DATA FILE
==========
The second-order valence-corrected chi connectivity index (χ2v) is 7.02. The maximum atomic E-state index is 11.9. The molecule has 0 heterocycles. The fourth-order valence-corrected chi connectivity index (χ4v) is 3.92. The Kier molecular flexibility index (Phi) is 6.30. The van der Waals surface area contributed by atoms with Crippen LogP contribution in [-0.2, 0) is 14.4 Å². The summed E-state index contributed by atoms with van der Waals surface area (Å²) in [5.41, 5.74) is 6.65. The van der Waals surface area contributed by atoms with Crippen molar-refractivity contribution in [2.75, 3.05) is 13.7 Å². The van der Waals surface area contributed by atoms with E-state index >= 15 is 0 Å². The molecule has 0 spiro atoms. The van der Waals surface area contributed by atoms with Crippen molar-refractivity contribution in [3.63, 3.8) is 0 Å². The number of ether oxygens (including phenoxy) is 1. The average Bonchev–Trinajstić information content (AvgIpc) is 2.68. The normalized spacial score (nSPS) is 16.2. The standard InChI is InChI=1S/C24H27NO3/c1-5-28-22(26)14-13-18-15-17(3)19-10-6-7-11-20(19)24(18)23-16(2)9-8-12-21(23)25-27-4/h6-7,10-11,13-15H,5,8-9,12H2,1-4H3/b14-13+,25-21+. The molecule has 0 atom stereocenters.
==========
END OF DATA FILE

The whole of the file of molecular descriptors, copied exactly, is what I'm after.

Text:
The second-order valence-corrected chi connectivity index (χ2v) is 7.02. The maximum atomic E-state index is 11.9. The molecule has 0 heterocycles. The fourth-order valence-corrected chi connectivity index (χ4v) is 3.92. The Kier molecular flexibility index (Phi) is 6.30. The van der Waals surface area contributed by atoms with Crippen LogP contribution in [-0.2, 0) is 14.4 Å². The summed E-state index contributed by atoms with van der Waals surface area (Å²) in [5.41, 5.74) is 6.65. The van der Waals surface area contributed by atoms with Crippen molar-refractivity contribution in [2.75, 3.05) is 13.7 Å². The van der Waals surface area contributed by atoms with E-state index >= 15 is 0 Å². The molecule has 0 spiro atoms. The van der Waals surface area contributed by atoms with Crippen molar-refractivity contribution in [3.63, 3.8) is 0 Å². The number of ether oxygens (including phenoxy) is 1. The average Bonchev–Trinajstić information content (AvgIpc) is 2.68. The normalized spacial score (nSPS) is 16.2. The standard InChI is InChI=1S/C24H27NO3/c1-5-28-22(26)14-13-18-15-17(3)19-10-6-7-11-20(19)24(18)23-16(2)9-8-12-21(23)25-27-4/h6-7,10-11,13-15H,5,8-9,12H2,1-4H3/b14-13+,25-21+. The molecule has 0 atom stereocenters.